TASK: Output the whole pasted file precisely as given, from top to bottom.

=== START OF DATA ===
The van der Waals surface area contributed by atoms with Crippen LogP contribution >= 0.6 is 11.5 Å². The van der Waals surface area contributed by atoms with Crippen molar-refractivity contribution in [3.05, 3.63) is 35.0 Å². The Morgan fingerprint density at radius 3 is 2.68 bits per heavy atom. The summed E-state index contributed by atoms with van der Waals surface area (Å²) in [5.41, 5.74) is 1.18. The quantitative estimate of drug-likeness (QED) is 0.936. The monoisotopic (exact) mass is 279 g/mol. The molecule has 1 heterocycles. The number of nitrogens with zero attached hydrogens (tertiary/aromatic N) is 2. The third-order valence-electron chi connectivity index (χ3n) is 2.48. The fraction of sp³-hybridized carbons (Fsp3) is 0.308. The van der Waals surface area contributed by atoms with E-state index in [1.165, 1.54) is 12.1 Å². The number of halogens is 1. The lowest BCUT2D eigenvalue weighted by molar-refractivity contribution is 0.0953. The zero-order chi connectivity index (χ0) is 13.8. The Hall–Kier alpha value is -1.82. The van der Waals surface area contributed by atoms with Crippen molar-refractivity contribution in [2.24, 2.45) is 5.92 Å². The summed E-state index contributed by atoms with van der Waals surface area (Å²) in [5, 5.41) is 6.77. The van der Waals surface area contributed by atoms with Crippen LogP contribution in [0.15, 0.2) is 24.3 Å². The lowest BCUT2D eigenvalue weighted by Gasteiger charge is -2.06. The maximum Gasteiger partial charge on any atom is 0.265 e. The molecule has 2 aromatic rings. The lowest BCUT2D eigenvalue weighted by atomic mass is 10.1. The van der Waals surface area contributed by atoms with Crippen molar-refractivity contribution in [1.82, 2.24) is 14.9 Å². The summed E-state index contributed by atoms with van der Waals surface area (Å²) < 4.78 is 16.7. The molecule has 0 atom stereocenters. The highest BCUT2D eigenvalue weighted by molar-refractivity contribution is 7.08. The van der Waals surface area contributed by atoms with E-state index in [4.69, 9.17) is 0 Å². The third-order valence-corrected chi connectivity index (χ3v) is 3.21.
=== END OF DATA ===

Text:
The van der Waals surface area contributed by atoms with Crippen LogP contribution >= 0.6 is 11.5 Å². The van der Waals surface area contributed by atoms with Crippen molar-refractivity contribution in [3.05, 3.63) is 35.0 Å². The Morgan fingerprint density at radius 3 is 2.68 bits per heavy atom. The summed E-state index contributed by atoms with van der Waals surface area (Å²) in [5.41, 5.74) is 1.18. The quantitative estimate of drug-likeness (QED) is 0.936. The monoisotopic (exact) mass is 279 g/mol. The molecule has 1 heterocycles. The number of nitrogens with zero attached hydrogens (tertiary/aromatic N) is 2. The third-order valence-electron chi connectivity index (χ3n) is 2.48. The fraction of sp³-hybridized carbons (Fsp3) is 0.308. The van der Waals surface area contributed by atoms with E-state index in [1.165, 1.54) is 12.1 Å². The number of halogens is 1. The lowest BCUT2D eigenvalue weighted by molar-refractivity contribution is 0.0953. The zero-order chi connectivity index (χ0) is 13.8. The Hall–Kier alpha value is -1.82. The van der Waals surface area contributed by atoms with Crippen molar-refractivity contribution in [2.24, 2.45) is 5.92 Å². The summed E-state index contributed by atoms with van der Waals surface area (Å²) in [5, 5.41) is 6.77. The van der Waals surface area contributed by atoms with Crippen LogP contribution in [0.15, 0.2) is 24.3 Å². The lowest BCUT2D eigenvalue weighted by Gasteiger charge is -2.06. The maximum Gasteiger partial charge on any atom is 0.265 e. The molecule has 2 aromatic rings. The lowest BCUT2D eigenvalue weighted by atomic mass is 10.1. The van der Waals surface area contributed by atoms with Crippen molar-refractivity contribution in [1.82, 2.24) is 14.9 Å². The summed E-state index contributed by atoms with van der Waals surface area (Å²) < 4.78 is 16.7. The molecule has 0 atom stereocenters. The highest BCUT2D eigenvalue weighted by molar-refractivity contribution is 7.08. The van der Waals surface area contributed by atoms with E-state index in [4.69, 9.17) is 0 Å². The third-order valence-corrected chi connectivity index (χ3v) is 3.21.